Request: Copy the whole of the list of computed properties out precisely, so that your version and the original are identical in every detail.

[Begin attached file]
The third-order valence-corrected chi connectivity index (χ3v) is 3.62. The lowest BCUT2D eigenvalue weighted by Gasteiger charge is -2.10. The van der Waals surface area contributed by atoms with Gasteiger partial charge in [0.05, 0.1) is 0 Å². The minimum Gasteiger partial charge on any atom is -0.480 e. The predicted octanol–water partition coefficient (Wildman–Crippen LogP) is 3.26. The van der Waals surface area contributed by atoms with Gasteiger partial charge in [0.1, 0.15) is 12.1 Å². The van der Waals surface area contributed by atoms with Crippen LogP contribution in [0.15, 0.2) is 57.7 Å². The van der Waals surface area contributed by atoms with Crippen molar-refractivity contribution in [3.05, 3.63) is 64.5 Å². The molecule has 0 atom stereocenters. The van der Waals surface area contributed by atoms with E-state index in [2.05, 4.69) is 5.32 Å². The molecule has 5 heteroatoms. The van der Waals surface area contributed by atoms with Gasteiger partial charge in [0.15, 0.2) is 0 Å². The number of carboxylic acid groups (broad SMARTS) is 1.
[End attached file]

The third-order valence-corrected chi connectivity index (χ3v) is 3.62. The lowest BCUT2D eigenvalue weighted by Gasteiger charge is -2.10. The van der Waals surface area contributed by atoms with Gasteiger partial charge in [0.05, 0.1) is 0 Å². The minimum Gasteiger partial charge on any atom is -0.480 e. The predicted octanol–water partition coefficient (Wildman–Crippen LogP) is 3.26. The van der Waals surface area contributed by atoms with Gasteiger partial charge in [0.1, 0.15) is 12.1 Å². The van der Waals surface area contributed by atoms with Crippen LogP contribution in [0.15, 0.2) is 57.7 Å². The van der Waals surface area contributed by atoms with Crippen molar-refractivity contribution in [3.05, 3.63) is 64.5 Å². The molecule has 0 atom stereocenters. The van der Waals surface area contributed by atoms with E-state index in [2.05, 4.69) is 5.32 Å². The molecule has 5 heteroatoms. The van der Waals surface area contributed by atoms with Gasteiger partial charge in [0.15, 0.2) is 0 Å². The number of carboxylic acid groups (broad SMARTS) is 1.